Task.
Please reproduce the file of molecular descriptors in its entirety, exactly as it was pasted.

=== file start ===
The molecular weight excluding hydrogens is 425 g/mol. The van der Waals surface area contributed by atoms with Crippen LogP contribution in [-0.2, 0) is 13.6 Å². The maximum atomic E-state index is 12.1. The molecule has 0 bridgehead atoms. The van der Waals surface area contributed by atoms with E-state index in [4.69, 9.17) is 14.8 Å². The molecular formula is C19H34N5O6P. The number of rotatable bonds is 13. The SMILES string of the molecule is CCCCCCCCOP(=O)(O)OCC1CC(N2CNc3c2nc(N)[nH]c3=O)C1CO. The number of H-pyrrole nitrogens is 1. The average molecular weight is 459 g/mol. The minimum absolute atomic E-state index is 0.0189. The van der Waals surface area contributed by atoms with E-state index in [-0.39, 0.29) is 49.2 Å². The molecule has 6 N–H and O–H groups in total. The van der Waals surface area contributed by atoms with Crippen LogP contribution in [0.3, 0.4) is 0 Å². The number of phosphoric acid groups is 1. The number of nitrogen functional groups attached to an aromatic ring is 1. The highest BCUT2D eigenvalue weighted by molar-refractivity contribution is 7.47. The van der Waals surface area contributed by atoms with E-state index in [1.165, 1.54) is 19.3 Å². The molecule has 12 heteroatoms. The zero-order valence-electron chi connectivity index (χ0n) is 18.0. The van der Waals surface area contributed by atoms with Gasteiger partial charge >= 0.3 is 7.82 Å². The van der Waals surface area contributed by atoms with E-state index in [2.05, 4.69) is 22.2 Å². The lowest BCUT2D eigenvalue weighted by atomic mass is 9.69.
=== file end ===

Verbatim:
The molecular weight excluding hydrogens is 425 g/mol. The van der Waals surface area contributed by atoms with Crippen LogP contribution in [-0.2, 0) is 13.6 Å². The maximum atomic E-state index is 12.1. The molecule has 0 bridgehead atoms. The van der Waals surface area contributed by atoms with E-state index in [4.69, 9.17) is 14.8 Å². The molecular formula is C19H34N5O6P. The number of rotatable bonds is 13. The SMILES string of the molecule is CCCCCCCCOP(=O)(O)OCC1CC(N2CNc3c2nc(N)[nH]c3=O)C1CO. The number of H-pyrrole nitrogens is 1. The average molecular weight is 459 g/mol. The minimum absolute atomic E-state index is 0.0189. The van der Waals surface area contributed by atoms with E-state index in [-0.39, 0.29) is 49.2 Å². The molecule has 6 N–H and O–H groups in total. The van der Waals surface area contributed by atoms with Crippen LogP contribution in [0.3, 0.4) is 0 Å². The number of phosphoric acid groups is 1. The number of nitrogen functional groups attached to an aromatic ring is 1. The highest BCUT2D eigenvalue weighted by molar-refractivity contribution is 7.47. The van der Waals surface area contributed by atoms with E-state index in [1.165, 1.54) is 19.3 Å². The molecule has 12 heteroatoms. The zero-order valence-electron chi connectivity index (χ0n) is 18.0. The van der Waals surface area contributed by atoms with Gasteiger partial charge >= 0.3 is 7.82 Å². The van der Waals surface area contributed by atoms with E-state index in [2.05, 4.69) is 22.2 Å². The lowest BCUT2D eigenvalue weighted by atomic mass is 9.69.